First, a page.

6th Memphis Police Officer Connected to Tyre Nichols Case Relieved of Duty

Lorenz Duchamps
By Lorenz Duchamps
January 30, 2023US News

A sixth Memphis police officer has been relieved of duty in connection to the assault and death investigation of Tyre Nichols, a Memphis Police Department (MPD) official announced on Monday.

MPD Officer Preston Hemphill was suspended and is on administrative leave, said Memphis police spokeswoman Karen Rudolph. It is unclear what Hemphill’s role was in the Jan. 7 incident.

Hemphill’s lawyer, Lee Gerald, said in a statement that Hemphill was the third officer at a traffic stop that preceded the violent arrest and that he activated his body camera. But Hemphill was not at the scene where Nichols was beaten, Gerald said.

Rudolph said information on disciplinary action taken against Hemphill was not immediately released because the officer was not fired and the department typically releases information about officers who are relieved of duty after an investigation ends.

The latest development comes days after officials released video footage on Jan. 27 showing five former Memphis police officers, who are now charged with Nichols’ murder, beating the 29-year-old man after he attempted to flee during a traffic stop. Nichols died in a hospital of his injuries three days later.

The five officers—Tadarrius Bean, Demetrius Haley, Desmond Mills Jr., Emmitt Martin III, and Justin Smith—were charged with second-degree murder, aggravated assault, aggravated kidnapping, and a slew of other charges in relation to Nichols’ death.

NTD Photo
This combo of images provided by the Memphis Police Department shows (top L–R) officers Tadarrius Bean, Demetrius Haley, Emmitt Martin III, (bottom L–R) Desmond Mills Jr., and Justin Smith. (Memphis Police Department via AP)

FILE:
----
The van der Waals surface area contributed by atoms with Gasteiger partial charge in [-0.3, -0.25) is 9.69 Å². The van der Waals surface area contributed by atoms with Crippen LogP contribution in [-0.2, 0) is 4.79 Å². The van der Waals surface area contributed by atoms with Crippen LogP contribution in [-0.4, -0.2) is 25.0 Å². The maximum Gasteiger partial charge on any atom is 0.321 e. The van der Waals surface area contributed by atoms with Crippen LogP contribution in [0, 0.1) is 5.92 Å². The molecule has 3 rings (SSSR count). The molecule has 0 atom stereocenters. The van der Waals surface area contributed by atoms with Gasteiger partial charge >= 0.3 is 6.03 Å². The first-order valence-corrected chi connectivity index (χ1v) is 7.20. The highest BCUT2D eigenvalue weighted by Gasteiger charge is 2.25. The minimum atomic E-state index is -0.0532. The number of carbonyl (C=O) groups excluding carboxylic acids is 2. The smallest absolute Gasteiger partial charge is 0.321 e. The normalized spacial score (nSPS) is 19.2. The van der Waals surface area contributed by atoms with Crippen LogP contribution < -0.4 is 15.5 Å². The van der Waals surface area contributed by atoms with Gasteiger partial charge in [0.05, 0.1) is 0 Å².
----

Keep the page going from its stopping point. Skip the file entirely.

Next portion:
Court records show that the officers—who are all black—will all be arraigned together at 10 a.m. on Feb. 17 at a court in Shelby County, Tennessee, according to multiple news reports. Judge James Jones will hear the case, the records show.

They face up to 60 years in prison if convicted of second-degree murder.

The MPD and the Shelby County District Attorney’s Office have said an investigation into the actions of law enforcement officers who reported to the scene of the arrest was ongoing, noting that additional information will be made public as soon as it becomes available.

In addition to the five officers, two Shelby County sheriff’s deputies have also been relieved of duty without pay while their conduct is being investigated. Two members of the Memphis Fire Department have also been removed from duty over Nichols’ arrest.

Police Disband Special Unit

All five now-fired police officers were members of a special unit, “SCORPION,” which was permanently disbanded a day after the city publicly released footage of Nichols’ arrest.

“SCORPION,” which was launched in November 2021, comprises three teams of about 30 officers. The term stands for “Street Crimes Operation to Restore Peace in Our Neighborhoods.”

The unit was tasked with addressing rising crime in Memphis, in part by targeting violent offenders in areas of concern. But the unit faced heavy criticism in the aftermath of Nichols’ death. The Tennessee Bureau of Investigation said that Nichols had “succumbed to his injuries.”